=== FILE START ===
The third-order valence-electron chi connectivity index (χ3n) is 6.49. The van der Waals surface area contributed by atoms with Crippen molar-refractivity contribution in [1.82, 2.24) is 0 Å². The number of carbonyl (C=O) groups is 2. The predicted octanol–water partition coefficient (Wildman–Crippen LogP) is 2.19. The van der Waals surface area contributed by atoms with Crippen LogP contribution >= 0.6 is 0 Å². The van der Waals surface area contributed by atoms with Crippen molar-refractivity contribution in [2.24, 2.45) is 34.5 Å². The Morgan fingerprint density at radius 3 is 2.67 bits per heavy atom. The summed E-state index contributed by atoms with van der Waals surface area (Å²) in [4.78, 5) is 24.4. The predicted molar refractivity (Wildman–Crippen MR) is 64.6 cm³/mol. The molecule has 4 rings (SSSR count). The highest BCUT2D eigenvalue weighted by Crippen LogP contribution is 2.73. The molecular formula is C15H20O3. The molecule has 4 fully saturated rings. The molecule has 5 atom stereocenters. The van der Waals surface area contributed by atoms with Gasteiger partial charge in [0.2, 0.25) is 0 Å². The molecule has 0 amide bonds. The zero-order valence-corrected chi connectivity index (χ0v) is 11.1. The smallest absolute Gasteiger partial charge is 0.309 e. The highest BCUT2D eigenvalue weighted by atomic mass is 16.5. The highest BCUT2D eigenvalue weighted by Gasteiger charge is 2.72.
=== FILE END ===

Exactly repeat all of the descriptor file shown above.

The third-order valence-electron chi connectivity index (χ3n) is 6.49. The van der Waals surface area contributed by atoms with Crippen molar-refractivity contribution in [1.82, 2.24) is 0 Å². The number of carbonyl (C=O) groups is 2. The predicted octanol–water partition coefficient (Wildman–Crippen LogP) is 2.19. The van der Waals surface area contributed by atoms with Crippen LogP contribution >= 0.6 is 0 Å². The van der Waals surface area contributed by atoms with Crippen molar-refractivity contribution in [2.24, 2.45) is 34.5 Å². The Morgan fingerprint density at radius 3 is 2.67 bits per heavy atom. The summed E-state index contributed by atoms with van der Waals surface area (Å²) in [4.78, 5) is 24.4. The predicted molar refractivity (Wildman–Crippen MR) is 64.6 cm³/mol. The molecule has 4 rings (SSSR count). The highest BCUT2D eigenvalue weighted by Crippen LogP contribution is 2.73. The molecular formula is C15H20O3. The molecule has 4 fully saturated rings. The molecule has 5 atom stereocenters. The van der Waals surface area contributed by atoms with Gasteiger partial charge in [0.2, 0.25) is 0 Å². The molecule has 0 amide bonds. The zero-order valence-corrected chi connectivity index (χ0v) is 11.1. The smallest absolute Gasteiger partial charge is 0.309 e. The highest BCUT2D eigenvalue weighted by atomic mass is 16.5. The highest BCUT2D eigenvalue weighted by Gasteiger charge is 2.72.